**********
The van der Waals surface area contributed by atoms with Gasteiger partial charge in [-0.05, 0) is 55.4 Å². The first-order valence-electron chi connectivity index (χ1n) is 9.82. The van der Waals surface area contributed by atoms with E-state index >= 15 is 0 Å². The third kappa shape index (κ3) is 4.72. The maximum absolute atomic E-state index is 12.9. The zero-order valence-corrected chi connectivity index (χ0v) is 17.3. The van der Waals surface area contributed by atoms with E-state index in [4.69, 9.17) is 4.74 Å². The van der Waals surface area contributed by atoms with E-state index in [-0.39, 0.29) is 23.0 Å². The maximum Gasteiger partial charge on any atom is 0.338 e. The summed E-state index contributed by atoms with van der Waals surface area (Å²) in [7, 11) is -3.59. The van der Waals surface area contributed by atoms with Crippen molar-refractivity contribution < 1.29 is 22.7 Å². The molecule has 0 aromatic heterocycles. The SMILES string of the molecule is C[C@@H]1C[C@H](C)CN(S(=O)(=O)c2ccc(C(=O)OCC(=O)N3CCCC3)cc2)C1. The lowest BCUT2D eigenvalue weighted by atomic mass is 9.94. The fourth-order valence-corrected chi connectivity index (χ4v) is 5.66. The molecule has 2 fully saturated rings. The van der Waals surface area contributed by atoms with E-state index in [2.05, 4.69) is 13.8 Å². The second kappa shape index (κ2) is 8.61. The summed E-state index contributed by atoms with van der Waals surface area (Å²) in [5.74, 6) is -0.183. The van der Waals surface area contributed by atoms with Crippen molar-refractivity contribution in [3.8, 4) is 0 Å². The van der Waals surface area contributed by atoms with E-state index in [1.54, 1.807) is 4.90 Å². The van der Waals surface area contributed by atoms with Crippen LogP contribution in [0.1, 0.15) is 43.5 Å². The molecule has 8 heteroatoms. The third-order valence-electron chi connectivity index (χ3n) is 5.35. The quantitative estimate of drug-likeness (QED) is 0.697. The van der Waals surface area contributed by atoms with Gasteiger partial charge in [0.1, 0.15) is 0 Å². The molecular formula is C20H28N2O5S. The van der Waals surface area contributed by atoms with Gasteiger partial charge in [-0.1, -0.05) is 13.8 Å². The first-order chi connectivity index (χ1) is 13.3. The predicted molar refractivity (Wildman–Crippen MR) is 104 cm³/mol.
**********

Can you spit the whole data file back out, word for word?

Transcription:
The van der Waals surface area contributed by atoms with Gasteiger partial charge in [-0.05, 0) is 55.4 Å². The first-order valence-electron chi connectivity index (χ1n) is 9.82. The van der Waals surface area contributed by atoms with E-state index >= 15 is 0 Å². The third kappa shape index (κ3) is 4.72. The maximum absolute atomic E-state index is 12.9. The zero-order valence-corrected chi connectivity index (χ0v) is 17.3. The van der Waals surface area contributed by atoms with E-state index in [4.69, 9.17) is 4.74 Å². The van der Waals surface area contributed by atoms with E-state index in [-0.39, 0.29) is 23.0 Å². The maximum Gasteiger partial charge on any atom is 0.338 e. The summed E-state index contributed by atoms with van der Waals surface area (Å²) in [7, 11) is -3.59. The van der Waals surface area contributed by atoms with Crippen molar-refractivity contribution < 1.29 is 22.7 Å². The molecule has 0 aromatic heterocycles. The SMILES string of the molecule is C[C@@H]1C[C@H](C)CN(S(=O)(=O)c2ccc(C(=O)OCC(=O)N3CCCC3)cc2)C1. The lowest BCUT2D eigenvalue weighted by atomic mass is 9.94. The fourth-order valence-corrected chi connectivity index (χ4v) is 5.66. The molecule has 2 fully saturated rings. The van der Waals surface area contributed by atoms with E-state index in [2.05, 4.69) is 13.8 Å². The second kappa shape index (κ2) is 8.61. The summed E-state index contributed by atoms with van der Waals surface area (Å²) in [5.74, 6) is -0.183. The van der Waals surface area contributed by atoms with Crippen molar-refractivity contribution in [3.8, 4) is 0 Å². The van der Waals surface area contributed by atoms with E-state index in [1.54, 1.807) is 4.90 Å². The van der Waals surface area contributed by atoms with Crippen LogP contribution in [0.1, 0.15) is 43.5 Å². The molecule has 8 heteroatoms. The third-order valence-electron chi connectivity index (χ3n) is 5.35. The quantitative estimate of drug-likeness (QED) is 0.697. The van der Waals surface area contributed by atoms with Gasteiger partial charge in [0.1, 0.15) is 0 Å². The molecular formula is C20H28N2O5S. The van der Waals surface area contributed by atoms with Gasteiger partial charge in [-0.1, -0.05) is 13.8 Å². The first-order chi connectivity index (χ1) is 13.3. The predicted molar refractivity (Wildman–Crippen MR) is 104 cm³/mol.